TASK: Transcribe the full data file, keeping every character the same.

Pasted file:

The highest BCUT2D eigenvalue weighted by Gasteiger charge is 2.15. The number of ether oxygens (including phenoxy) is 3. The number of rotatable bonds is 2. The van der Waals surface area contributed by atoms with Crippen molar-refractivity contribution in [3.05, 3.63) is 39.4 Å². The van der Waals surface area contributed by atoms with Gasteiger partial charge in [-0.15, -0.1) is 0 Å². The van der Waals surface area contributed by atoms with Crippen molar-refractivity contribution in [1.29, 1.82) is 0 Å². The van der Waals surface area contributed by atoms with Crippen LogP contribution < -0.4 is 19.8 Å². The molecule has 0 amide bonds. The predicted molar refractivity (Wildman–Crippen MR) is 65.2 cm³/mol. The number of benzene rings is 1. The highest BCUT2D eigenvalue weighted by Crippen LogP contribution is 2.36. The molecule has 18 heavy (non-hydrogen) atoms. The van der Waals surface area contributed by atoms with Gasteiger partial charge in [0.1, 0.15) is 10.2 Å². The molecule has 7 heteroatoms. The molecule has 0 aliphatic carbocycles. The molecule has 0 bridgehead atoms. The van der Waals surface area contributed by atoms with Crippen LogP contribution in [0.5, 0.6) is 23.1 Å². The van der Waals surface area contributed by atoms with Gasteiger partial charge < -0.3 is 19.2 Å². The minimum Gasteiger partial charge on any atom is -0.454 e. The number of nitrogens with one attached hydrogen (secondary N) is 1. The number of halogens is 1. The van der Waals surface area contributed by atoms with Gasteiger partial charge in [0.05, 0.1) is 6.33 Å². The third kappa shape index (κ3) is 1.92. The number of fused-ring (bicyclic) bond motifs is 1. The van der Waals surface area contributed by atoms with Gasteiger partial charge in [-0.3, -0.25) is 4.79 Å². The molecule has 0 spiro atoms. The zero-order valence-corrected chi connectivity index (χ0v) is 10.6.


The highest BCUT2D eigenvalue weighted by Gasteiger charge is 2.15. The number of ether oxygens (including phenoxy) is 3. The number of rotatable bonds is 2. The van der Waals surface area contributed by atoms with Crippen molar-refractivity contribution in [3.05, 3.63) is 39.4 Å². The van der Waals surface area contributed by atoms with Gasteiger partial charge in [-0.15, -0.1) is 0 Å². The van der Waals surface area contributed by atoms with Crippen molar-refractivity contribution in [1.29, 1.82) is 0 Å². The van der Waals surface area contributed by atoms with Crippen LogP contribution < -0.4 is 19.8 Å². The molecule has 0 amide bonds. The predicted molar refractivity (Wildman–Crippen MR) is 65.2 cm³/mol. The number of benzene rings is 1. The highest BCUT2D eigenvalue weighted by Crippen LogP contribution is 2.36. The molecule has 18 heavy (non-hydrogen) atoms. The van der Waals surface area contributed by atoms with Gasteiger partial charge in [0.1, 0.15) is 10.2 Å². The molecule has 7 heteroatoms. The molecule has 0 aliphatic carbocycles. The molecule has 0 bridgehead atoms. The van der Waals surface area contributed by atoms with Crippen LogP contribution in [0.5, 0.6) is 23.1 Å². The van der Waals surface area contributed by atoms with Gasteiger partial charge < -0.3 is 19.2 Å². The minimum Gasteiger partial charge on any atom is -0.454 e. The number of nitrogens with one attached hydrogen (secondary N) is 1. The number of halogens is 1. The van der Waals surface area contributed by atoms with Gasteiger partial charge in [0.05, 0.1) is 6.33 Å². The third kappa shape index (κ3) is 1.92. The number of fused-ring (bicyclic) bond motifs is 1. The van der Waals surface area contributed by atoms with Gasteiger partial charge in [-0.3, -0.25) is 4.79 Å². The molecule has 0 spiro atoms. The zero-order valence-corrected chi connectivity index (χ0v) is 10.6.